Lake Aldred

The Susquehanna River is the largest river in Pa.  It winds through several counties and through the state of Maryland, before finally dumping into the northern Chesapeake Bay. The Susquehanna provides the largest influx of fresh water into the bay, which helps keep the salt line below Baltimore throughout most of the summer. You would think that with this amount of surface area and water volume, that it would be an ideal boating river.  Unfortunately, nothing is as easy as it first looks. While the Susquehanna is wide and long, it's typically not very deep.  To make matters worse, in most parts there are also plenty of boulders and rocks to add to the woes of the shallows. There are some areas which are navigable, but generally the Susquehanna is not noted for being very boater friendly.  But leave it to man to correct what mother nature failed to provide.  Along the lower part of the river there are a series of dams, constructed for both flood control, and electric power generation. These dams provide a deeper pool of water behind them, which makes for practical boating opportunities.  One of these dam created "lakes" is Lake Aldred.  Situated between the Safe Harbor dam to the north, and the Holtwood dam to the south, Lake Aldred is about 6 - 7 miles of navigable waterway, which is perfect for skiing, tubing, fishing, and even some cruising.  Check here for a map of the area. Two public launch areas are available.  One is on the Pequea (Pronounced "peck-way") Creek, situated along the eastern shore. The other is Otter Creek, on the western shore. Both sites are near camping facilities, which we usually avail ourselves of, as this area is a bit far away for a practical day trip. We normally choose Pequea, since it is about a 1/2 hour further drive to make it across the river to Otter Creek. The launch facilities on Pequea Creek are decent, with a paved parking lot and a concrete ramp.  But parking is limited, and it fills up quickly on weekends.  So people are advised to set out early if they want a prime parking spot. The ramp dumps directly into the Pequea Creek which is a bit narrow, and with traffic, can be a bit tricky to navigate. My 24' boat lining up on approach to the trailer can pretty much block most of the waterway.  See an aerial photo of the Pequea ramp here.

Lake Aldred has some interesting features, including a fairly large island (Weise Island), which sports a long sandy beach on the eastern side which makes it a prime spot and it's usually the place where everyone ties up to hang out. There are also other smaller "islands", some of which are barely more than exposed rocks, which should clue boaters into what the bottom is like. There is also an interesting sign hung on an old abandoned tower in the middle of the river as you get close to the Holtwood dam, which warns boaters of a "Sudden 60' drop ahead". Subtle humor? I thought so.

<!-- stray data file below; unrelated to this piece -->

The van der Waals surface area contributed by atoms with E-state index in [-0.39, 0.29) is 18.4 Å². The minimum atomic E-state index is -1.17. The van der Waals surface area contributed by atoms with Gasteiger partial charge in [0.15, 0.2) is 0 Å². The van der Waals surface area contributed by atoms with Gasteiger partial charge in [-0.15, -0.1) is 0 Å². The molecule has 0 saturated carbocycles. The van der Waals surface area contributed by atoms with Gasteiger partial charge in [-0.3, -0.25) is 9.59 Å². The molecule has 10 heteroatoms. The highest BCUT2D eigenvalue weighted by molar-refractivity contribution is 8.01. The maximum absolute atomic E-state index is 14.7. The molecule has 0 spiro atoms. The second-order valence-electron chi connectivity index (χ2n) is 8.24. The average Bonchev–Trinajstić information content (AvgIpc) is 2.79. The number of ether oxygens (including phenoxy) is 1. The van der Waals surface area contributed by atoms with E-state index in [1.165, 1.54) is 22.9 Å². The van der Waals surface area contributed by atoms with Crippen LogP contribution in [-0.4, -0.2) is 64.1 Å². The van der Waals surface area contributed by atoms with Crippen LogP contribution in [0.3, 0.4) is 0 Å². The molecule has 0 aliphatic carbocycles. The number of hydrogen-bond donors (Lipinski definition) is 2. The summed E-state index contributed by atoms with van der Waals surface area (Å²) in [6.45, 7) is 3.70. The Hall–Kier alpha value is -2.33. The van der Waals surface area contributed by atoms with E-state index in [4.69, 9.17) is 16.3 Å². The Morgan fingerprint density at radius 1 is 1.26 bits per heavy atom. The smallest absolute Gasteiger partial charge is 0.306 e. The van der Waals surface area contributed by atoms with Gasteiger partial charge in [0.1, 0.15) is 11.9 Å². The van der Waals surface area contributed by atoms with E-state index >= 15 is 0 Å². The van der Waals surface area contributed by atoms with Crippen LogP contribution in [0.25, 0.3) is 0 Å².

While the main part of Lake Aldred itself is mostly good water, there are dicey spots to be aware of. Stay toward the western side, once you travel below Weise Island, as there are numerous rock shoals on the eastern side. Also, circumnavigating Weise Island to the north can be a bit tricky as well. Even in the shadow of the Holtwood dam (and that 60+ feet of height), there are shallow spots. I hit rocks in the area while pulling a tuber in seemingly deep water, causing the following damage:

Fortunately, it wasn't worse, but this underscores the importance of knowing the area. A scant 20 yards from where I hit the rocks, I recorded a depth of over 75 feet. In years prior, I had had no problem in the same area. As this had been a year with lower than average rainfall, the lake (river) level was a foot or two down from normal, and that's all it took to make the difference.

Despite the numerous hazards, this is still one of my all time favorite places to tube and ski. The dam end of the lake is not usually crowded (Most people tend to congregate in the areas around Weise Island), and it is rather large, which provides room to make a wide gentle turn, which makes for a gradual, less stressful ride on a tube.

Here is a picture of the "River Rats" hanging out at Weise Island:


And a picture of Art and the "Evil" jetboat, during one of his camping trips with us:

Pros: A great lake for skiing, tubing, or drag racing. It's also in a nice, scenic area of the state (Lancaster county).

Cons: Can be hazardous if you don't know where the "bad" spots are.  Not close enough for a practical day trip for me, although it is closer to me now than it was from my old house.